The NSW Law Reform Commission is reviewing and reporting on The Guardianship Act 1987 (NSW). The Attorney General have asked the Commission to see if the laws in NSW on Guardianship need to change.
The Guardianship Act allows people who are not able to make decisions for themselves to appoint someone to make these decisions for them. The person who can make decisions for someone else is called a ‘guardian’. Currently, the Act defines a “person in need of a guardian” as a person who, because of a disability, is totally or partially incapable of managing his or her person. Under the Guardianship Act, someone who may lose their decision-making capacity in the future is also able to appoint a decision-maker in advance.
Why the Guardianship Act needs to change
A reason why the current Guardianship Act might need to change is that since it was developed, the characteristics of people who might need to appoint decision-makers have changed. While it used to involve mostly people with intellectual disabilities, today 44% of the people involved require guardianship due to dementia, and many others have mental illness or brain injuries.
BEING wrote a preliminary submission in March this year about why the Act needs to be changed. We wrote about:
- focusing on decision-making capacity rather than disability,
- helping people manage fluctuating capacity, and
- supporting people to make their own decisions
What the NSW Law Reform Commission is doing now
The Commission has looked at all the preliminary submissions people sent in and released the first consultation package on 30 June 2016. They plan to release a number of other consultation packages and they are inviting people’s input between now and the end of 2016.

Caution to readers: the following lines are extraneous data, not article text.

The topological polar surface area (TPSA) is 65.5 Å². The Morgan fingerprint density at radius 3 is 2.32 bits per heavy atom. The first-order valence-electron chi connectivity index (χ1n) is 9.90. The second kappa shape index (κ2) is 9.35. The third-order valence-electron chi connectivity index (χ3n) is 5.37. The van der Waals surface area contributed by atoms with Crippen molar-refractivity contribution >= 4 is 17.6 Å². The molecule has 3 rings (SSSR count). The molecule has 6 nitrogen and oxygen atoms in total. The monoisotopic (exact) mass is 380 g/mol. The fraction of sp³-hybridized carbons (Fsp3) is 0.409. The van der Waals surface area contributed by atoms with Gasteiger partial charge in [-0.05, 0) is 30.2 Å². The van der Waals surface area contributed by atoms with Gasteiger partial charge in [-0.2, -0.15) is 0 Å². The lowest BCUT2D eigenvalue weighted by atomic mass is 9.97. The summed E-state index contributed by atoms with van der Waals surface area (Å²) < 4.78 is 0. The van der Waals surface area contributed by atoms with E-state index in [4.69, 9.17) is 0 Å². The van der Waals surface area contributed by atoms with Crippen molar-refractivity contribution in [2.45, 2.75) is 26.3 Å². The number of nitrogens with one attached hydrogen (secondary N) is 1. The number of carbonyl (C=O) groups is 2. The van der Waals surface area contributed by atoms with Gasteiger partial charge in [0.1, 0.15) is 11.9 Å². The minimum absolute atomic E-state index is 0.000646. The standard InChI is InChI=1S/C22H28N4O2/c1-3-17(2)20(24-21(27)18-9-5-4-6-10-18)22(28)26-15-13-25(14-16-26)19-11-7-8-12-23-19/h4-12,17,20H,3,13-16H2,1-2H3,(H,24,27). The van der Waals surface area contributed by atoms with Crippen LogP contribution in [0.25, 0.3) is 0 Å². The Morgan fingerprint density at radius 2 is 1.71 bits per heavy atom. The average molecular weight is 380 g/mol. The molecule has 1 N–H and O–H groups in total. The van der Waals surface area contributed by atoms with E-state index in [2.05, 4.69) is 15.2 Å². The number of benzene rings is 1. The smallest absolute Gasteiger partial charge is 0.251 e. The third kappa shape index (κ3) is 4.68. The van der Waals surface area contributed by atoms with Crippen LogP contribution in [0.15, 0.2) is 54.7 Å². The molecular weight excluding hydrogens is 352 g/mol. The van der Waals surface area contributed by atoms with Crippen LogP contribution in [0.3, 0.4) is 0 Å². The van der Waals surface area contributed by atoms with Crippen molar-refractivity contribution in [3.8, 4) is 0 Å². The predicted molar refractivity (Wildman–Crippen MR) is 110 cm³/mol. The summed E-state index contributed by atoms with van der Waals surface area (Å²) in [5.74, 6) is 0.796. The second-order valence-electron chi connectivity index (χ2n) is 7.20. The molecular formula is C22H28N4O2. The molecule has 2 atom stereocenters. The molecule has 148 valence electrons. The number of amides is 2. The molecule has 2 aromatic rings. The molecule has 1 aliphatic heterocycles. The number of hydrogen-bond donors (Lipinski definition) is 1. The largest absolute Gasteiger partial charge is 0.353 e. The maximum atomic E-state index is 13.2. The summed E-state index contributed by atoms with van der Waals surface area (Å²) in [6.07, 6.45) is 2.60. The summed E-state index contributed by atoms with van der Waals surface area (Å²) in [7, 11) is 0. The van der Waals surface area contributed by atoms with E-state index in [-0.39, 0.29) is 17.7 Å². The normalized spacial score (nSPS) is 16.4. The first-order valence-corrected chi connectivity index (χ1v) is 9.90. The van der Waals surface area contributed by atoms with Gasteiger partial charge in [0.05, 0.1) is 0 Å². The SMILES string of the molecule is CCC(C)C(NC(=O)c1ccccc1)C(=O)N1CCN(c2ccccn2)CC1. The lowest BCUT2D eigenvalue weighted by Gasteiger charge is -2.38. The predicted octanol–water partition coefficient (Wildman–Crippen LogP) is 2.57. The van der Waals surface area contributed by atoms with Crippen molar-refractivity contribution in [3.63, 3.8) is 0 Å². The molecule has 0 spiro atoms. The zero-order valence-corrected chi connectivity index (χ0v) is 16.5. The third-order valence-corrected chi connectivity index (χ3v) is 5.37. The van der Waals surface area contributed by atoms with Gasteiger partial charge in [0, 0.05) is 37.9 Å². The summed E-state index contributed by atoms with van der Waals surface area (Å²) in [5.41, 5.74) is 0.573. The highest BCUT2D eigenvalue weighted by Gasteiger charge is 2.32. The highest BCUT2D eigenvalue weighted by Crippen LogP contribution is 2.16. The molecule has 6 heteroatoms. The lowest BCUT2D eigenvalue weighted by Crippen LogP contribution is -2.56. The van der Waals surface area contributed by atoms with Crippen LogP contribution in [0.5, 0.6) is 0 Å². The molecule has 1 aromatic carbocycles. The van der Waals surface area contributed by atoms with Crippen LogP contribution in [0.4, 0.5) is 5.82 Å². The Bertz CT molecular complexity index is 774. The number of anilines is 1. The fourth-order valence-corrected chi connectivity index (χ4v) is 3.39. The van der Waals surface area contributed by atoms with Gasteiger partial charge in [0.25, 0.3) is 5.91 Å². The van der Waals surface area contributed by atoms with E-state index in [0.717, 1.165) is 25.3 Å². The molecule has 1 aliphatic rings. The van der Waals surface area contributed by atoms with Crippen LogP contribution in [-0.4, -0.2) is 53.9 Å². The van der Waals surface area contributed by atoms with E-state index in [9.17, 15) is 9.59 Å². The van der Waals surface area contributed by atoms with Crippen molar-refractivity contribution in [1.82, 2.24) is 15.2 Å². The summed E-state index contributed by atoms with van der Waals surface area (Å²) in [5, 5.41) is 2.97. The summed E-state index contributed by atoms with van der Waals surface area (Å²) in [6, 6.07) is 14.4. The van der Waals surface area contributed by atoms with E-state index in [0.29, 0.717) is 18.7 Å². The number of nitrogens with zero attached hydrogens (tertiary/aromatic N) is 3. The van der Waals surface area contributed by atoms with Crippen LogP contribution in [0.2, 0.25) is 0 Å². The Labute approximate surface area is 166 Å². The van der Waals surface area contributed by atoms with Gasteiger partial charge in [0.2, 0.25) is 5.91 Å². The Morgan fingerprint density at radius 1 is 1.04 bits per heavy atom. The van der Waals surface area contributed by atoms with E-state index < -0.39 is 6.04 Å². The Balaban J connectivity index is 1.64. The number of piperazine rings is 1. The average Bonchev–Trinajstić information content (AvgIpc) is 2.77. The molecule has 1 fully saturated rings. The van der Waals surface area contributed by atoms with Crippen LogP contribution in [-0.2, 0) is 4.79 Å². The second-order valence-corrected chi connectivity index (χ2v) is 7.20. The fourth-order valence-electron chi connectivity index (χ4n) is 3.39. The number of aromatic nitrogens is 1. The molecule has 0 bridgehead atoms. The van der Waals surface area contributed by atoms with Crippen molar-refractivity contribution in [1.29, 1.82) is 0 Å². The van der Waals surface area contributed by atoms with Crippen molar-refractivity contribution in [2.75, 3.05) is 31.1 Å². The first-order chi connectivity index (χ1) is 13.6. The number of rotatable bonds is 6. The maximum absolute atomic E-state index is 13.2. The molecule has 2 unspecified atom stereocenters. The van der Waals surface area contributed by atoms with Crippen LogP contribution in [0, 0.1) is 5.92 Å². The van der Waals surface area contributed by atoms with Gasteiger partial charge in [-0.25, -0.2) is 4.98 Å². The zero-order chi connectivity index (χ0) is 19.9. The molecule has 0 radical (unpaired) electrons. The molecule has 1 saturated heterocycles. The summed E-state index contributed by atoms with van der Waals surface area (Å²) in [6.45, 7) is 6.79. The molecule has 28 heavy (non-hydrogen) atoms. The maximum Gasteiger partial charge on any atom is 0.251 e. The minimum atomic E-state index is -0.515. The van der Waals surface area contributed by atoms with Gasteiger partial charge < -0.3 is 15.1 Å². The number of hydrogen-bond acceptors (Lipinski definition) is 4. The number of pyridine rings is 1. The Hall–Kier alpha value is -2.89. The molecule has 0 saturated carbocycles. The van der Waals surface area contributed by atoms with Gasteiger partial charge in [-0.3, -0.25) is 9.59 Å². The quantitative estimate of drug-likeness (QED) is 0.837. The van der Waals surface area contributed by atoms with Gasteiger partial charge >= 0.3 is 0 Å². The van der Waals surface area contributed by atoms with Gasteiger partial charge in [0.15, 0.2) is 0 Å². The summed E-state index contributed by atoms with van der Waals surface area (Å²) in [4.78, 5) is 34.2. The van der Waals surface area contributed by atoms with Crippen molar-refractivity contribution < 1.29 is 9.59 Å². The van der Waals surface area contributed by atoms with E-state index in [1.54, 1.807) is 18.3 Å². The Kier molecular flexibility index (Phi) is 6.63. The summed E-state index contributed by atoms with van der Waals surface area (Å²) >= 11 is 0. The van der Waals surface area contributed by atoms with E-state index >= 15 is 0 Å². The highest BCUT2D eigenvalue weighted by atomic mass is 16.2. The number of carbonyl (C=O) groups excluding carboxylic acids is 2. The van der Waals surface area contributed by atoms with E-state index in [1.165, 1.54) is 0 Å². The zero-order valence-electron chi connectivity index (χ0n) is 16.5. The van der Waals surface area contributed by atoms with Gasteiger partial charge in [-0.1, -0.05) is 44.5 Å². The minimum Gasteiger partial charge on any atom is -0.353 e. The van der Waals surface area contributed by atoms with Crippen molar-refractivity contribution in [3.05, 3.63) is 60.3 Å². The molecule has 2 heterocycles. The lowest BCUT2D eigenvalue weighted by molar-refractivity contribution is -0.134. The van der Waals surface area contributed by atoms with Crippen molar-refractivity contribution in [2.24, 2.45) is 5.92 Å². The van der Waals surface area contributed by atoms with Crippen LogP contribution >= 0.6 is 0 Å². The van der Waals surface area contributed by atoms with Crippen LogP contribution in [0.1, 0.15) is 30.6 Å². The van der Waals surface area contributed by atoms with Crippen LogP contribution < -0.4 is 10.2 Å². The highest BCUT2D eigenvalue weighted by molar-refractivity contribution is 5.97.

Here are the links to the materials in the Commission’s first consultation package about the Guardianship Act. You can real about the background information in full. There is also an easy English and a video version. The Background paper does not ask any specific questions; rather it is a resource for people to refer to when considering the different issues.
- Full version – Background Paper: Review of the Guardianship Act 1987 (full version)
- Easy English – Background Paper: Review of the Guardianship Act 1987 – Easy English
- Video version – Review of the Guardianship Act 1987
You can share your experiences and opinions of the Guardianship System in two ways:
- Fill out the Commission’s easy-to-answer survey – click here for the survey.
- Write and send a submission to the Commission – click here for information on how to make a submission to this review.
Further consultation packages
Here is more information from the NSW Law Reform Commission about how people can contribute to their review of the Guardianship Act in NSW.
Between now and the end of the year the NSW Law Reform Commission will be releasing a number of further consultation packages and inviting submissions.
Each consultation package will contain:
- One or more Question Paper
- An Easy English copy of each Question Paper
- An easy-to-answer survey, and
- videos that will be available on YouTube
The question papers will be on the following topics:
- Question Paper 1: Conditions for alternative decision-making arrangements
- Question Paper 2: Decision-making models
- Question Paper 3: Supporters and decision-makers: appointment, powers, responsibilities and accountability (including, under current arrangements, enduring guardians, guardianship orders, persons responsible, financial managers and informal decision-making arrangements)
- Question Paper 4: NCAT and key agencies (including the operation of the Guardianship Division of the NSW Civil and Administrative Tribunal, the NSW Public Guardian, the NSW Trustee and Guardian, and the case for a Public Advocate)
- Question Paper 5: Medical and dental treatment and restrictive practices
- Question Paper 6: Miscellaneous (terminology and other amendments to the Guardianship Act 1987)
You can use each Question Paper or the video to guide your submissions. You can also complete their easy-to-answer surveys to share your views, instead of or in addition to making a formal submission.